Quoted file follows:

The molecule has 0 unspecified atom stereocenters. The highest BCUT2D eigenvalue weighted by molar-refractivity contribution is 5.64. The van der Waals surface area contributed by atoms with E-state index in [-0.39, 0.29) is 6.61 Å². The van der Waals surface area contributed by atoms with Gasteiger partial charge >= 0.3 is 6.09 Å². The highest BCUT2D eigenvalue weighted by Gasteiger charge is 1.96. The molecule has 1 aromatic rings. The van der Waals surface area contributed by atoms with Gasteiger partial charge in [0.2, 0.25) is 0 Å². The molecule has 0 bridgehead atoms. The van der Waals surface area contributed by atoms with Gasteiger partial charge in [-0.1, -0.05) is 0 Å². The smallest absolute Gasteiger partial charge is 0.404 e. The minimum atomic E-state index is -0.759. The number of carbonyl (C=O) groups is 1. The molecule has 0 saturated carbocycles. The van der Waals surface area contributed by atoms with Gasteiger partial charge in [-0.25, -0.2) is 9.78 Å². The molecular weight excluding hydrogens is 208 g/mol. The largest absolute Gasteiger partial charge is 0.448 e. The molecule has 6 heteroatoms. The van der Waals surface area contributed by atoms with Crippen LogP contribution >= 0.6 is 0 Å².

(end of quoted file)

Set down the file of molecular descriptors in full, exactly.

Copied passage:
The molecule has 0 unspecified atom stereocenters. The highest BCUT2D eigenvalue weighted by molar-refractivity contribution is 5.64. The van der Waals surface area contributed by atoms with E-state index in [-0.39, 0.29) is 6.61 Å². The van der Waals surface area contributed by atoms with Gasteiger partial charge >= 0.3 is 6.09 Å². The highest BCUT2D eigenvalue weighted by Gasteiger charge is 1.96. The molecule has 1 aromatic rings. The van der Waals surface area contributed by atoms with Gasteiger partial charge in [0.2, 0.25) is 0 Å². The molecule has 0 bridgehead atoms. The van der Waals surface area contributed by atoms with Gasteiger partial charge in [-0.1, -0.05) is 0 Å². The smallest absolute Gasteiger partial charge is 0.404 e. The minimum atomic E-state index is -0.759. The number of carbonyl (C=O) groups is 1. The molecule has 0 saturated carbocycles. The van der Waals surface area contributed by atoms with Gasteiger partial charge in [-0.25, -0.2) is 9.78 Å². The molecular weight excluding hydrogens is 208 g/mol. The largest absolute Gasteiger partial charge is 0.448 e. The molecule has 6 heteroatoms. The van der Waals surface area contributed by atoms with Crippen LogP contribution >= 0.6 is 0 Å².